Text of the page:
June 14, 2007
First class medical: Good for a year. Third class medical: Good for five years.
Sound too good to be true? It's in the works.
AOPA is supporting an FAA proposal to extend the first class and third class medical certificates to pilots under age 40. But the association is going a step further. In formal comments to the FAA, AOPA requested additional research to possibly grant that extension to pilots over 40 as well.
"Research might indicate that the age for an extension can be increased beyond 40 without negatively impacting general aviation pilots' safety," said Rob Hackman, AOPA senior director of regulatory affairs.
According to the AOPA Air Safety Foundation's accident and incident database, medical factors contribute to only 1.9 percent of accidents.
In 2005, there were only three pilot medical incapacitation accidents (two heart attacks and one carbon monoxide poisoning), according to the foundation's 2006 Joseph T. Nall Report .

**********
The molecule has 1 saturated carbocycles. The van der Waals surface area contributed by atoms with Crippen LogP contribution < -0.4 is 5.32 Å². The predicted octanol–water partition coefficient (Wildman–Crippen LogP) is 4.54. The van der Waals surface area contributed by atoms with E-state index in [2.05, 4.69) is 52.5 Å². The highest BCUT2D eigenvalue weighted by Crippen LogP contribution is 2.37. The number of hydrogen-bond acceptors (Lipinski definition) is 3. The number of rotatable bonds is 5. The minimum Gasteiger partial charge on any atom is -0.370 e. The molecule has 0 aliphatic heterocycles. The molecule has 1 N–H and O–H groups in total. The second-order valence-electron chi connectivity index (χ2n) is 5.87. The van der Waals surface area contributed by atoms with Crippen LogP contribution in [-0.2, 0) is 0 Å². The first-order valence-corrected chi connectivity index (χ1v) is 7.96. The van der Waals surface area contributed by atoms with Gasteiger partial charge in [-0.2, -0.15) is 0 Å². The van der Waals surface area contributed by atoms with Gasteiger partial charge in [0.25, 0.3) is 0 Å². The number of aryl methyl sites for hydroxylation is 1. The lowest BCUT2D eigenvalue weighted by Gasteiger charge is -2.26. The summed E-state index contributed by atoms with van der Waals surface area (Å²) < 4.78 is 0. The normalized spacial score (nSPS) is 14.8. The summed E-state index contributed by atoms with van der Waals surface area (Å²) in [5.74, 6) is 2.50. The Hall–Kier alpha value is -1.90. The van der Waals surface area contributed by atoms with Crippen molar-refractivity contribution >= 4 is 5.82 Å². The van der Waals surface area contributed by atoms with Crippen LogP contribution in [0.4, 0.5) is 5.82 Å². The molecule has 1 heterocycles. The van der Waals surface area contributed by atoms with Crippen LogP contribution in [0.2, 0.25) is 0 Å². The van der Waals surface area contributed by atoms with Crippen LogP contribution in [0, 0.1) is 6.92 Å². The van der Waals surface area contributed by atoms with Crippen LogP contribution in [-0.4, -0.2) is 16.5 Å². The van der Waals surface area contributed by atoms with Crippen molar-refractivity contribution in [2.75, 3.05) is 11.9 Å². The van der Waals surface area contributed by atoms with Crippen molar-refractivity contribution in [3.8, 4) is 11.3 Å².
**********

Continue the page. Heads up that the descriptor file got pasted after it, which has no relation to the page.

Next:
"A strong argument may be made that these accidents were not attributable to conditions that could have been identified or predicted by a periodic FAA physical examination," Hackman wrote.
In its comments, AOPA also requested that the FAA grant "driver's license" medicals to recreational pilots. The association has advocated for this for decades, and it would allow pilots to self-certify that they were fit to fly. This is the same method the FAA currently allows for sport pilots.
June 14, 2007
The AOPA Medical Advisory Board is the latest group to urge quick action on the proposed FAA rule that would allow thousands more pilots to fly without the need for a third class medical certificate.
Mexico has lifted a requirement that pilots of arriving and departing private general aviation flights use a third party provider to file advance passenger information system (APIS) manifests.
The Perlan Project is less than a year away from the first flight of a glider being built to ride waves near the edge of space. While construction continues in Oregon, the team’s pilots are staying proficient in more ordinary aircraft.
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